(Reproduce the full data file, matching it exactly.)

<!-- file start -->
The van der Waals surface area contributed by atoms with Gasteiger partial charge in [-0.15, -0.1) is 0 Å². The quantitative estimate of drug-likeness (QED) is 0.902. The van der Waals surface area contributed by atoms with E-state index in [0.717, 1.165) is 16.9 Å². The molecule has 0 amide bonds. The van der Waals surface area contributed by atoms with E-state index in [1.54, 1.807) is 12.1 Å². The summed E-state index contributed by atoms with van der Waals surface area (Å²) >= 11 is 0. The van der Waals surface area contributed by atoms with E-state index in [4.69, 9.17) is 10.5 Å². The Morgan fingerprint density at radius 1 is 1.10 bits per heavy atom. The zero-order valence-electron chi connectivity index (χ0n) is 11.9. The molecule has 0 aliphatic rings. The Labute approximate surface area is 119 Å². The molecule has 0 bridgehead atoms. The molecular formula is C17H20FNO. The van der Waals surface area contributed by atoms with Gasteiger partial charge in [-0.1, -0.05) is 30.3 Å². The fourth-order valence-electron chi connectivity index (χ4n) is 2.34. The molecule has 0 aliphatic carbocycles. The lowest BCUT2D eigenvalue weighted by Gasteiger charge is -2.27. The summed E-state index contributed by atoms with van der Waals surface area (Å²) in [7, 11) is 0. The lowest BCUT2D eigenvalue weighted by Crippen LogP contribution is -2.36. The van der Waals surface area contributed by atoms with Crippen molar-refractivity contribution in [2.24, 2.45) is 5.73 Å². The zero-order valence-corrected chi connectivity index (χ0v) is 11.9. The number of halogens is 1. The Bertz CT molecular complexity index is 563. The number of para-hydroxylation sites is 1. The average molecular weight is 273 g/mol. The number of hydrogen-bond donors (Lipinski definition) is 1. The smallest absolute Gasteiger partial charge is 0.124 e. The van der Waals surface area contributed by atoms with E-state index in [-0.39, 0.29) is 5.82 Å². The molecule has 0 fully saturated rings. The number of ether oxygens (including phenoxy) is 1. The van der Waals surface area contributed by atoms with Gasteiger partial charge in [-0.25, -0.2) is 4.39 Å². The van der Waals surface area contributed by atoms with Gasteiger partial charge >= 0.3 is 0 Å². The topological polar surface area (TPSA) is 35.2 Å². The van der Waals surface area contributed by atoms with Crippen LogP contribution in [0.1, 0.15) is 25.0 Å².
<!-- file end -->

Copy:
The van der Waals surface area contributed by atoms with Gasteiger partial charge in [-0.15, -0.1) is 0 Å². The quantitative estimate of drug-likeness (QED) is 0.902. The van der Waals surface area contributed by atoms with E-state index in [0.717, 1.165) is 16.9 Å². The molecule has 0 amide bonds. The van der Waals surface area contributed by atoms with E-state index in [1.54, 1.807) is 12.1 Å². The summed E-state index contributed by atoms with van der Waals surface area (Å²) >= 11 is 0. The van der Waals surface area contributed by atoms with E-state index in [4.69, 9.17) is 10.5 Å². The Morgan fingerprint density at radius 1 is 1.10 bits per heavy atom. The zero-order valence-electron chi connectivity index (χ0n) is 11.9. The molecule has 0 aliphatic rings. The Labute approximate surface area is 119 Å². The molecule has 0 bridgehead atoms. The molecular formula is C17H20FNO. The van der Waals surface area contributed by atoms with Gasteiger partial charge in [-0.1, -0.05) is 30.3 Å². The fourth-order valence-electron chi connectivity index (χ4n) is 2.34. The molecule has 0 aliphatic carbocycles. The lowest BCUT2D eigenvalue weighted by Gasteiger charge is -2.27. The summed E-state index contributed by atoms with van der Waals surface area (Å²) in [7, 11) is 0. The lowest BCUT2D eigenvalue weighted by Crippen LogP contribution is -2.36. The van der Waals surface area contributed by atoms with Crippen molar-refractivity contribution in [2.24, 2.45) is 5.73 Å². The zero-order valence-corrected chi connectivity index (χ0v) is 11.9. The number of halogens is 1. The Bertz CT molecular complexity index is 563. The number of para-hydroxylation sites is 1. The average molecular weight is 273 g/mol. The number of hydrogen-bond donors (Lipinski definition) is 1. The smallest absolute Gasteiger partial charge is 0.124 e. The van der Waals surface area contributed by atoms with E-state index in [-0.39, 0.29) is 5.82 Å². The molecule has 0 fully saturated rings. The number of ether oxygens (including phenoxy) is 1. The van der Waals surface area contributed by atoms with Gasteiger partial charge in [-0.25, -0.2) is 4.39 Å². The van der Waals surface area contributed by atoms with Gasteiger partial charge >= 0.3 is 0 Å². The topological polar surface area (TPSA) is 35.2 Å². The van der Waals surface area contributed by atoms with Crippen LogP contribution in [0.1, 0.15) is 25.0 Å².